You should expect to be a little bit dizzy after each exercise, but not for more than 5 minutes. I find myself referring to the 5/5 rule more times a day than I can count. It is SO important to stimulate your symptoms, but only in a way you can always bring back to baseline!
This brings me back to the heavy weight lifting analogy. If you started going to the gym, and had a goal to do a Bicep curl with 50 pounds, that’s not where you would start. You might start at 10 pounds, and slowly work your way up toward 50. You are probably going to get a little bit sore when you go to the gym. However, you wouldn’t push yourself to get so sore you can’t recover, right? Vestibular Rehabilitation Therapy for is identical. You need to push yourself into your symptoms a little bit, but you should always be able to bring your symptoms back down to baseline.
This is the 5/5 rule. Never increasing dizziness more than 5 points over your baseline, and never at that level of dizziness for more than 5 minutes.
What happens if you are already dizzy before you start your exercises for the day? That is okay – that’s your baseline for the day. Let’s pretend that number is a 2/10 (where 0/10 is no dizziness at all). 2 is where you start, you should avoid raising your dizziness level 5 above the two. And each time you stop an exercise, bring that back down to a 2 before your next repetition or set of exercises.
Another incredibly important factor in physical therapy for vestibular migraine is that you are actually moving your head for exercises. Your vestibular system loves movement – it is in charge of keeping you upright and tracking where your head is in space, so the more your head moves the more quickly it will adapt (as long as you stick to the 5/5 rule!).
Communicating with your physical therapist
If generally exercising is a trigger for you, be sure to tell your PT on your first day. VRT exercises are not usually high intensity exercises, so they should not trigger a migraine if you’re sensitive to exercise. They will make you mildly dizzy for a short time, though – this is normal.
The follow up sessions should be you and your PT the entire session. It is best to avoid being handed off to someone outside of your primary PT. Although everyone means well, vestibular exercises need to be closely managed, so sticking with your main physical therapist for the whole session is recommended. Expect that your PT will find ways to make you dizzy, and then let you rest – remember, it’s supposed to make you a little bit symptomatic, but then you should be allowed to recover back to baseline!
What should you look for in a Vestibular Therapist?
Physical therapists, and some occupational therapists, are the most qualified providers to treat symptoms of dizziness and vertigo through exercise. However, like most medical professionals, only some physical therapists are qualified to treat dizziness & vestibular disorders. Because Vestibular Migraine is deeply complex and ever changing, it is important that you find a PT who will spend time with you one on one, who will work with you for at least the next few months, and truly understands how the vestibular system works.
Of course, each Vestibular PT will be different, we all have our quirks, but the hallmarks of a great Vestibular Physical Therapists are:
- Someone who is willing to listen.
- A person who takes the time to educate you on WHY you feel like this, and how the Vestibular System functions.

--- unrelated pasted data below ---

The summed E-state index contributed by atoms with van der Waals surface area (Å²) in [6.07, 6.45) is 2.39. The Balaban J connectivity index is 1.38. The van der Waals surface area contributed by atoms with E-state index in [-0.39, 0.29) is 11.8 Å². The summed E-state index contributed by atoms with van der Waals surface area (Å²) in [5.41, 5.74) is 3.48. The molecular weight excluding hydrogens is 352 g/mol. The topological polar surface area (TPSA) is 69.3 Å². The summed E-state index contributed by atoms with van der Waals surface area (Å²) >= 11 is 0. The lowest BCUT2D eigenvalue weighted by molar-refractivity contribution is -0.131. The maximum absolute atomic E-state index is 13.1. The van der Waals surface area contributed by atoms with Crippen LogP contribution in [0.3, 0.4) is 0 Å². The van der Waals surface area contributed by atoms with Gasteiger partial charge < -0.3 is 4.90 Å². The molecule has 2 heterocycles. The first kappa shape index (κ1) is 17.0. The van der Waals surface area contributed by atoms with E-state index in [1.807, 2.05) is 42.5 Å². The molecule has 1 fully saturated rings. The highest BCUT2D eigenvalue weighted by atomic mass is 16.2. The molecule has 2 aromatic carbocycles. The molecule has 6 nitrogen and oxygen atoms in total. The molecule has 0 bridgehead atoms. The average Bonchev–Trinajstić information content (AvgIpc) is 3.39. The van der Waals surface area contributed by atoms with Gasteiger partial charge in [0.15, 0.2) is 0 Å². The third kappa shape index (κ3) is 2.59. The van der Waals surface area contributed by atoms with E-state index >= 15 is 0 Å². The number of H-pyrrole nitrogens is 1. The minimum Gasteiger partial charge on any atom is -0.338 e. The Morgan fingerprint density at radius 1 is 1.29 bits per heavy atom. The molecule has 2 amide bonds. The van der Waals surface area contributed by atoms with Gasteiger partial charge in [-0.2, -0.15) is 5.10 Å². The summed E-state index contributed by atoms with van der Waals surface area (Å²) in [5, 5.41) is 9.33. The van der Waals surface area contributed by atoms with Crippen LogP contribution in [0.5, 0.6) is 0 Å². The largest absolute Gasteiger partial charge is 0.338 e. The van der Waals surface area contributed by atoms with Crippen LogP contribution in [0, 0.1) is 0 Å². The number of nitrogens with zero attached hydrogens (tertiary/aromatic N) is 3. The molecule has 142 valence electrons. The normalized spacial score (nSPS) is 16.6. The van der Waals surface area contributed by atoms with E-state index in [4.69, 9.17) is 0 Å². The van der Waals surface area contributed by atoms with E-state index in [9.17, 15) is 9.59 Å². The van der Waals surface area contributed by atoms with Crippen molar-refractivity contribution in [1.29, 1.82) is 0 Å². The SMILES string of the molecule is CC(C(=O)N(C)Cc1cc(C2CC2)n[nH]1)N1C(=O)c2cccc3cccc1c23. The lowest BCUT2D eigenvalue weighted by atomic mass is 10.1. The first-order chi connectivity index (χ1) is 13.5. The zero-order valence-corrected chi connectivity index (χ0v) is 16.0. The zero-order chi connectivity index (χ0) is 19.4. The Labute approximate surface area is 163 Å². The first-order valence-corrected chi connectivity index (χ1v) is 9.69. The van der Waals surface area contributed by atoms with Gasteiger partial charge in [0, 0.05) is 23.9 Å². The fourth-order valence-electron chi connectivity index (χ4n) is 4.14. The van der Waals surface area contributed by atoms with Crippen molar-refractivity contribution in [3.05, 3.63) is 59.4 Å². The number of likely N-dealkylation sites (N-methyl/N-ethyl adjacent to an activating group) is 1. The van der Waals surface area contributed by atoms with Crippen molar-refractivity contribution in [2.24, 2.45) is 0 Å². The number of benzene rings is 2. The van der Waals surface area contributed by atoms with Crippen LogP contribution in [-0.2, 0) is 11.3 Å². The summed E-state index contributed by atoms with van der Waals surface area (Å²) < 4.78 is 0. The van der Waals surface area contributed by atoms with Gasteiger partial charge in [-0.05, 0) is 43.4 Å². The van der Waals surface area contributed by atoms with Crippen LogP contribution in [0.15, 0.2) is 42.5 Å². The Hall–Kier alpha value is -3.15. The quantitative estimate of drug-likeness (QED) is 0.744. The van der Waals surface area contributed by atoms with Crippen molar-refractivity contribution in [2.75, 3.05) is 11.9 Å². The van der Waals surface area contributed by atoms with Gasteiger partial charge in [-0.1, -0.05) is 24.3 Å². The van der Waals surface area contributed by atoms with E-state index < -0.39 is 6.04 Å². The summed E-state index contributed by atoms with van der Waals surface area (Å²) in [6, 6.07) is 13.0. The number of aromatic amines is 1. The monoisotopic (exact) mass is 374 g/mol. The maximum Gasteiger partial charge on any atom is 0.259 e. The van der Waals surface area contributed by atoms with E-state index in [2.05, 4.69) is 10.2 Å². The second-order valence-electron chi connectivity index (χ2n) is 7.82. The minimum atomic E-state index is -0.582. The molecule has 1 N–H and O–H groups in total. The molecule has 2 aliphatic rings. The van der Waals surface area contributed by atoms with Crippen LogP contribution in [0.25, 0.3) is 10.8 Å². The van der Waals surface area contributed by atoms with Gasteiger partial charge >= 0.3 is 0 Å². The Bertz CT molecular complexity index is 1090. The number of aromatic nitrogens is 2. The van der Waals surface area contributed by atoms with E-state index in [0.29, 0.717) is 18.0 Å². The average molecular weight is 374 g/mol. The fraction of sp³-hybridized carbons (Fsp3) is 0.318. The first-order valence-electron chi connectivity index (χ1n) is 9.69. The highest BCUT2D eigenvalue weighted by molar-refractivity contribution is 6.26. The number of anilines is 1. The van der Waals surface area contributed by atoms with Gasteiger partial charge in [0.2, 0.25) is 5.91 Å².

- Someone who specializes in vestibular therapy
- A person who never minimizes your symptoms.
- Someone who pushes you a little bit, while helping you understand why too much VRT can be too much for your brain.
- A person you actually get along with! You are going to be spending a lot of time with your Vestibular Therapist, likely more than any of your other healthcare providers. If you can, try and find someone you get along with, it will help make the process more enjoyable!
When should I start Vestibular Rehabilitation Therapy?
Vestibular Rehabilitation Therapy is meant to treat the symptoms that remain after your vertigo spell, not to treat the migraine itself. Vestibular Migraine should be treated with a team of healthcare professionals. You will likely have a neurologist, Otolaryngologist/ENT, maybe a Neuro-ophthalmologist, a vestibular physical therapist, and maybe more. Each provider has a specific role to play in your healthcare. Finding a treatment plan that treats the migraine, not just the symptoms, is important. This is frequently the first step. Being diagnosed with Vestibular Migraine is often overwhelming, and Vestibular Rehabilitation Therapy is usually not the first thing to be prescribed.
Each person’s treatment is different, I cannot stress this enough. Sometimes Vestibular Migraine patients with new diagnoses start VRT immediately, and do very well. However this is not always the case. Some Vestibular Migraine patients are having attacks so frequently that delaying Vestibular Rehabilitation Therapy may be wise.
My general rule:
The general rule I use is that the patient should be able to manage their migraines on most days before starting physical therapy for vertigo.
Remember, Vestibular Rehabilitation Therapy treats the leftover symptoms. The lingering symptoms that occur as a result of your migraine: motion sensitivity, imbalance, lightheadedness. So, if you are having very chronic flares, it might not be the right time for you to begin VRT. If you aren’t sure, please find a Vestibular Rehabilitation Therapist for a consultation. They will be more than happy to help you figure out if you would be a good fit, or if you should wait.
Tips for what to do if the room is spinning